Another scenario that warrants comparison is with the trio of Belinda, Thalestris and Clarissa. These three women are negatively portrayed in “The Rape of the Lock”. The poem paints all of them with a condescending picture in the poem. For instance, Clarissa is used as Pope’s mouthpiece, thus, depicting a patronizing attitude. He goes on to bring out the idea of self-righteousness through Clarissa when she says, “locks turned to gray, though still curled with a pathetic hopefulness, unclaimed and unprocessed by any man”. In addition, Thalestris has been given the name of an Amazonian queen. The name has Pope writes “[is] a kind of empty and vicious principle of female victory and dominance at all costs…Honor forbid! At whose unrivaled shrine / Ease, pleasure, virtue, all, our sex resign” (Canto 4, 105-106). Finally, Belinda’s portrayal cannot be emphasized than it has. She has been mocked and degraded too.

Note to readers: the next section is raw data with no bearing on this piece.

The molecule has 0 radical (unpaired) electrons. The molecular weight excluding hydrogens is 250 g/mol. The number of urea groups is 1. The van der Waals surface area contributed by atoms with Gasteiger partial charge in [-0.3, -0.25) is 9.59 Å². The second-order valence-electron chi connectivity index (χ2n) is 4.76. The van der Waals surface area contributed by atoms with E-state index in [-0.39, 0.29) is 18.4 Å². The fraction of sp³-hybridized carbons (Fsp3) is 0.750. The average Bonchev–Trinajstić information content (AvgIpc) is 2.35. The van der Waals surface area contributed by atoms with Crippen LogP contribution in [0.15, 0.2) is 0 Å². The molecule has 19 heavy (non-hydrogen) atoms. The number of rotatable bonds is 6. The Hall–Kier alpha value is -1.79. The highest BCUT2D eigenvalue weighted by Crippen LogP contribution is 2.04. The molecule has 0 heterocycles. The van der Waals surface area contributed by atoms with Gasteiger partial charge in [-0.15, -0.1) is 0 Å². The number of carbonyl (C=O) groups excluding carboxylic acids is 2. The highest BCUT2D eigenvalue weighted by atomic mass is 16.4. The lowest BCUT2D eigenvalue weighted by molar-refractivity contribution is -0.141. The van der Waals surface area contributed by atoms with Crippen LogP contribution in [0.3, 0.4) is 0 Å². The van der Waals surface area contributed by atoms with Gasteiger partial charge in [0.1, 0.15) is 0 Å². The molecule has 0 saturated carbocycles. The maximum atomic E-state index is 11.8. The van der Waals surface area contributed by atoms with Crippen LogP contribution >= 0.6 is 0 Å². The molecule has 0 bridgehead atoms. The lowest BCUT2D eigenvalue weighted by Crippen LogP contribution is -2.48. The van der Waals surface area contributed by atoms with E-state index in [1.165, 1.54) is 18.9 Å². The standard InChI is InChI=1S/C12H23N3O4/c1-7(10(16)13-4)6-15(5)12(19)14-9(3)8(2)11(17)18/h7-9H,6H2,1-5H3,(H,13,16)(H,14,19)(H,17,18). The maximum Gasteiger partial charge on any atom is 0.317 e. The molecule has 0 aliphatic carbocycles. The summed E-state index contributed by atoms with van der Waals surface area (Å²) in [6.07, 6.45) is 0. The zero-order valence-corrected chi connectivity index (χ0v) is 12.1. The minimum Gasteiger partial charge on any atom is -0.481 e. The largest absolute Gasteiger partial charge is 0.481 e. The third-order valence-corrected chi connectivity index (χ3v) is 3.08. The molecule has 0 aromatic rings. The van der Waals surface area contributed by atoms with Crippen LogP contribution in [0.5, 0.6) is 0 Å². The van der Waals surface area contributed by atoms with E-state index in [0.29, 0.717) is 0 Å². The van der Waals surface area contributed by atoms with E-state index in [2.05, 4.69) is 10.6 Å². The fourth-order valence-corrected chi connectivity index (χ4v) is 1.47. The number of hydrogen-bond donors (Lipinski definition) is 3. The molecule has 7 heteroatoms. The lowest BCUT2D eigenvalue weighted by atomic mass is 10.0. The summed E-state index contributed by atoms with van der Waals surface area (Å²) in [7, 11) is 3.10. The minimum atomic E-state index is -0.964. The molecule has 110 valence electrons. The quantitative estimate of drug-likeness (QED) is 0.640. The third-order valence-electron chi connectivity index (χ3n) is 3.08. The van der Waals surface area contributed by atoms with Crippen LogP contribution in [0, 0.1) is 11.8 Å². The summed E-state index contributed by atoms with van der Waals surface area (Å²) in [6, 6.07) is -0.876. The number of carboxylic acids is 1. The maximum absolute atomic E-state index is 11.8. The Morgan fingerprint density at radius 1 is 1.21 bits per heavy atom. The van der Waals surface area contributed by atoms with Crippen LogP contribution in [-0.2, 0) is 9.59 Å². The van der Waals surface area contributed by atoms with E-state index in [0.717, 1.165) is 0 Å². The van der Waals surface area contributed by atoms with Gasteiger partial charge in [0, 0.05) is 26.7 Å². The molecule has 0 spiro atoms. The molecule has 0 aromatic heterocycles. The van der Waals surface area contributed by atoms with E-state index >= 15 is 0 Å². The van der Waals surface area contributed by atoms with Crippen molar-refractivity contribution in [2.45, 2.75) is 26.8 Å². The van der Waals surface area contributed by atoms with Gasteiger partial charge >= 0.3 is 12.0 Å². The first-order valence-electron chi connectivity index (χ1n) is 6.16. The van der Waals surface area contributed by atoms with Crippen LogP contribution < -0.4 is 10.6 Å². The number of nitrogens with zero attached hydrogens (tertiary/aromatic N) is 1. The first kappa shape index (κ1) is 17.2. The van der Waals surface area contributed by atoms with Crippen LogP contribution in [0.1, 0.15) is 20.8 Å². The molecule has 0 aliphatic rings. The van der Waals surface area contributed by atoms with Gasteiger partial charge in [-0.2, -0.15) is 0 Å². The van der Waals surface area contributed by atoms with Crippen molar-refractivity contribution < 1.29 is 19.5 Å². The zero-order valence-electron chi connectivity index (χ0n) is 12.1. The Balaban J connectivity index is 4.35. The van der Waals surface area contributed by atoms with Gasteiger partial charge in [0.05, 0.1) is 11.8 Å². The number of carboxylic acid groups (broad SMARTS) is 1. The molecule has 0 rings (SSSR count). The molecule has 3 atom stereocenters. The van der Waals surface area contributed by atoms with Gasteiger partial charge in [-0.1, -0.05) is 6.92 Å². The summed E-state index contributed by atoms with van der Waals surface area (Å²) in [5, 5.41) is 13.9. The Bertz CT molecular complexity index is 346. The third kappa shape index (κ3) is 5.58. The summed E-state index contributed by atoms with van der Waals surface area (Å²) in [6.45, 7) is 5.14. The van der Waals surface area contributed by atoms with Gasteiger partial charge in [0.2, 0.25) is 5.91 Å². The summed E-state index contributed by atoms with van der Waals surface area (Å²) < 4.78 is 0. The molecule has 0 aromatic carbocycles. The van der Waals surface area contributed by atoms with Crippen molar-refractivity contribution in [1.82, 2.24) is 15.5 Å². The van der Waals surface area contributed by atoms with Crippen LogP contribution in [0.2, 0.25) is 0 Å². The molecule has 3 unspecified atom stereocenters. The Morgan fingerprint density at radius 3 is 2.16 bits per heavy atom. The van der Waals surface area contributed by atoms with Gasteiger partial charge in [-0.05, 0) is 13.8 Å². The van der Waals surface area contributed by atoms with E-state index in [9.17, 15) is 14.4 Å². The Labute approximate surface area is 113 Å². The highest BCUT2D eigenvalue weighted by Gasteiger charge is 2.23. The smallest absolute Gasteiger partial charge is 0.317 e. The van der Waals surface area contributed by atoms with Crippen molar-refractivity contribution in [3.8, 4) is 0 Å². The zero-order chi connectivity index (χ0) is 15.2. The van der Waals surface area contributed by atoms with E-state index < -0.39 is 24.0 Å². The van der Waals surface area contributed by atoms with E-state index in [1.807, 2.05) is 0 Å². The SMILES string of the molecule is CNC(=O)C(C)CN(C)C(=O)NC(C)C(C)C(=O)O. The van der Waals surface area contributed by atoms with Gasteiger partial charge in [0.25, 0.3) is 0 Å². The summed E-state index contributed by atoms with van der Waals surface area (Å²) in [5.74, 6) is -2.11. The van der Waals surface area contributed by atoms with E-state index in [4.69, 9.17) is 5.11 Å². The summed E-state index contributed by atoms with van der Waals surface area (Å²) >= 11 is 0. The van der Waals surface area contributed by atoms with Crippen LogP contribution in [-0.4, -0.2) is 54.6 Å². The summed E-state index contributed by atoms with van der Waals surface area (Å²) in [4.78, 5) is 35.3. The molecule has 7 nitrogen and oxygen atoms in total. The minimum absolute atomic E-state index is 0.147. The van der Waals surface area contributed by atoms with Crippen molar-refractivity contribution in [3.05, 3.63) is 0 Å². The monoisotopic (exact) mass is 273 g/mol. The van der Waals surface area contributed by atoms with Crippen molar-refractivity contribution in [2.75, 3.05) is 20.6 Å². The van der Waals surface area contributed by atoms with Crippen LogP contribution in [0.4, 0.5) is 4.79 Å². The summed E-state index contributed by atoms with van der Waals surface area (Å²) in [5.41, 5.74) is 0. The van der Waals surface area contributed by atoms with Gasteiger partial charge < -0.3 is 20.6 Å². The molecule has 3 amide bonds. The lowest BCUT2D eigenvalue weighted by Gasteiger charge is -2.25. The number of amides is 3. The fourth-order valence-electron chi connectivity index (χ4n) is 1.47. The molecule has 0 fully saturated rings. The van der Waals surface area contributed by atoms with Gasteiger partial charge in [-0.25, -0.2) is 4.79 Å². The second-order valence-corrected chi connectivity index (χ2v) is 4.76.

Pope tries to wake his readers to the fact that women have been reduced to an object of desire, where the only value they contribute to the society their beauty. This is epitomized in Belinda whose beauty and an elegant demeanor made her public spectacle especially to men. The desire for power and dominance, which is a price for independence, induces women to escape marriage, since wedlock means that a woman will have to be a subject to the man. Just like Belinda and her metaphoric hair lock, women posses an armory of natural beauty that makes them invulnerable to their male counterparts, thus, giving them leverage to woo men. Men, as a result, are brought down to their knees, a form of subjection. Pope writes, “This nymph, to the destruction of mankind, / Nourished two locks which graceful hung behind / In equal curls, and well conspired to deck / With shining ringlets her smooth ivory neck. / Love in these labyrinths his slaves detains, / And mighty hearts are held in slender chains. / With hairy springes we the birds betray, / Slight lines of hair surprise the finny prey…¨ (Canto 2, 19-26)”